Children who are overweight or obese can develop many health complications including diabetes, high blood pressure, high cholesterol and they break their bones more often than children who are of healthy body weights. Recent short-term studies in children suggest that increasing milk intake for 16 weeks begins to improve body composition and also reduces risk of developing diabetes. However, no study has been long enough to truly test for the benefits of high milk consumption on these conditions including bone. Both dietary and activity approaches to reducing obesity in children are suggested by health professionals and when combined are called lifestyle interventions. Therefore, McGill University has designed a 1-year intervention study focused on lifestyle improvements to reduce obesity in children 6 to 12 years of age. A control group will be monitored for the year, while two other groups will receive lifestyle interventions with standard recommended (2 servings a day) and high (4 servings a day) intakes of milk. The intervention will include 6 planning sessions to increase intakes of vegetables, fruits and milks along with more activity and less time watching television or using computerized games. Children will have muscle and fat measured using an x-ray device that also measures bone at the beginning, middle and end of the study. They will also have a small blood sample taken every 3 months to measure blood sugar, cholesterol and some nutrients. Changes over the study will demonstrate the benefits of lifestyle and milk interventions.

Rationale: Childhood obesity is an increasingly major health care problem in Canada. Not only are approximately 30% of Canadian children overweight/obese, but they are developing significant sequelae including insulin resistance, hyperinsulinemia, hyperlipidemia, hypertension, and diabetes mellitus. Additionally obese children have lower bone mass, lower 25(OH)D concentrations and fracture more frequently. Canadian children on average do not meet the recommended intakes for vegetables and fruit and only half of those < 8 years old meet the recommended intakes for milk. Obese children are more likely to be inactive and spend more screen-time during their free time. There is promising childhood evidence that diets with 3 to 4 servings of milk support healthier body composition (lean mass and height) and improved insulin sensitivity in the short term and bone mass in the longer term. Family based interventions are effective in weight reduction in children. To date, a combined assessment of the benefits of improved intakes of milk plus active lifestyles in obese children on body composition, bone and blood biochemistry in a family intervention is lacking.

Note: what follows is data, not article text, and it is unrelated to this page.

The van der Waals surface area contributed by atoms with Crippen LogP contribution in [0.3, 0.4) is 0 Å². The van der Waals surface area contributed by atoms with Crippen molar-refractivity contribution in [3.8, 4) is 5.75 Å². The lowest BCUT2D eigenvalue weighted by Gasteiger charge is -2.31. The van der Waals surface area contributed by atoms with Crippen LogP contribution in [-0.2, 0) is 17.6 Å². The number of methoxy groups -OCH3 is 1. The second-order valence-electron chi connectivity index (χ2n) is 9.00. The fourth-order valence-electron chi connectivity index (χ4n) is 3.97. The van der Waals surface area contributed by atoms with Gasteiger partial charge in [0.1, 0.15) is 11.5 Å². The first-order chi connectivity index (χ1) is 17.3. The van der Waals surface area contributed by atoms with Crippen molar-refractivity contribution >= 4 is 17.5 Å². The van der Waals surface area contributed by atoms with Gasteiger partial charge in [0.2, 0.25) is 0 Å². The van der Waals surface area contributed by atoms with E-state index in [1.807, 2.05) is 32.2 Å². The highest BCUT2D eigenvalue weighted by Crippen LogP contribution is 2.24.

Objectives and Hypotheses:

  1. To determine if a 1-year lifestyle intervention with planning sessions designed to improve diet and activity within the context of the family environment will reduce adiposity and elevate lean mass while supporting bone mass in obese children compared to a control group and if augmented intake of milk to 4 daily servings will result in superior changes. The primary outcome will be change in body mass index (BMI) Z-score along with waist circumference for assessment of adiposity; selected for ease of use in larger studies or clinics where body composition assessment is not feasible.

    Hypothesis: the lifestyle intervention will yield modest changes to adiposity and lean mass accompanied by no reductions in bone mass, but that the augmented milk intervention will yield superior reductions in adiposity and elevations in lean and bone mass and height growth. It is hypothesized that bone mass will be low and that maintenance of bone mass in the standard intervention will thereby be judged as inadequate.

  2. To explain the hypothesized benefits of these interventions on lean, adipose and bone masses by measuring indicators of glucose metabolism, satiety and related gut hormones along with novel biomarkers of skeletal metabolism including osteocalcin, adiponectin and vitamin D.

    Hypothesis: high milk intake will associate with lower glucose, insulin, ghrelin and 1,25(OH)2D accompanied by higher 25(OH)D, osteocalcin, peptide YY and glucagon-like peptide 1.

  3. Test if the intervention with higher milk servings is linked to changes in child eating behavior and satiety using the Child Eating Behavior Questionnaire to reflect eating in the child's normal environment.